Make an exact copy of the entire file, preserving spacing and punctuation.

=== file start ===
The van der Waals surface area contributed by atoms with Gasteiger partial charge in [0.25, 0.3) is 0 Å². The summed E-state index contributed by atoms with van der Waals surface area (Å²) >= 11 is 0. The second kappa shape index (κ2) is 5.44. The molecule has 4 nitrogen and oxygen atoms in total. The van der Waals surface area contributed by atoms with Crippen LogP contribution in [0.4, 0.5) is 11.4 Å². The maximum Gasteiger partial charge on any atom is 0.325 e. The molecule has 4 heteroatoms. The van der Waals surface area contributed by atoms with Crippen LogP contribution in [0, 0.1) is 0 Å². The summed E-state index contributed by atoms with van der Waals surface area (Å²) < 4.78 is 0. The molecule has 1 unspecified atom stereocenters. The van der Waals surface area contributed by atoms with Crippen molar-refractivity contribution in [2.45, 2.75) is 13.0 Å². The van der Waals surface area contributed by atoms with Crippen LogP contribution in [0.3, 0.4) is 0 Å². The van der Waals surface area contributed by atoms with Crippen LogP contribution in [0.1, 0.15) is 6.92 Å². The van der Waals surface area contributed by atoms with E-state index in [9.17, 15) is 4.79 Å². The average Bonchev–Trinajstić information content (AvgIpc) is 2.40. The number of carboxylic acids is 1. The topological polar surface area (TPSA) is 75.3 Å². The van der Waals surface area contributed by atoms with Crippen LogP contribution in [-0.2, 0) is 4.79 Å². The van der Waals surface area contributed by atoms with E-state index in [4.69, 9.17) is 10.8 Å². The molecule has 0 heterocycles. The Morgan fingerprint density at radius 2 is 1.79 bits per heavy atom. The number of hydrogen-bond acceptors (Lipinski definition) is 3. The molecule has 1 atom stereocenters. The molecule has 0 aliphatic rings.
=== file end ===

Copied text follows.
The van der Waals surface area contributed by atoms with Gasteiger partial charge in [0.25, 0.3) is 0 Å². The summed E-state index contributed by atoms with van der Waals surface area (Å²) >= 11 is 0. The second kappa shape index (κ2) is 5.44. The molecule has 4 nitrogen and oxygen atoms in total. The van der Waals surface area contributed by atoms with Crippen LogP contribution in [0.4, 0.5) is 11.4 Å². The maximum Gasteiger partial charge on any atom is 0.325 e. The molecule has 4 heteroatoms. The van der Waals surface area contributed by atoms with Crippen LogP contribution in [0, 0.1) is 0 Å². The summed E-state index contributed by atoms with van der Waals surface area (Å²) < 4.78 is 0. The molecule has 1 unspecified atom stereocenters. The van der Waals surface area contributed by atoms with Crippen molar-refractivity contribution in [2.45, 2.75) is 13.0 Å². The van der Waals surface area contributed by atoms with Crippen LogP contribution in [0.3, 0.4) is 0 Å². The van der Waals surface area contributed by atoms with Crippen LogP contribution in [0.1, 0.15) is 6.92 Å². The van der Waals surface area contributed by atoms with E-state index in [9.17, 15) is 4.79 Å². The average Bonchev–Trinajstić information content (AvgIpc) is 2.40. The number of carboxylic acids is 1. The topological polar surface area (TPSA) is 75.3 Å². The van der Waals surface area contributed by atoms with Crippen LogP contribution in [-0.2, 0) is 4.79 Å². The van der Waals surface area contributed by atoms with E-state index in [4.69, 9.17) is 10.8 Å². The molecule has 0 heterocycles. The Morgan fingerprint density at radius 2 is 1.79 bits per heavy atom. The number of hydrogen-bond acceptors (Lipinski definition) is 3. The molecule has 1 atom stereocenters. The molecule has 0 aliphatic rings.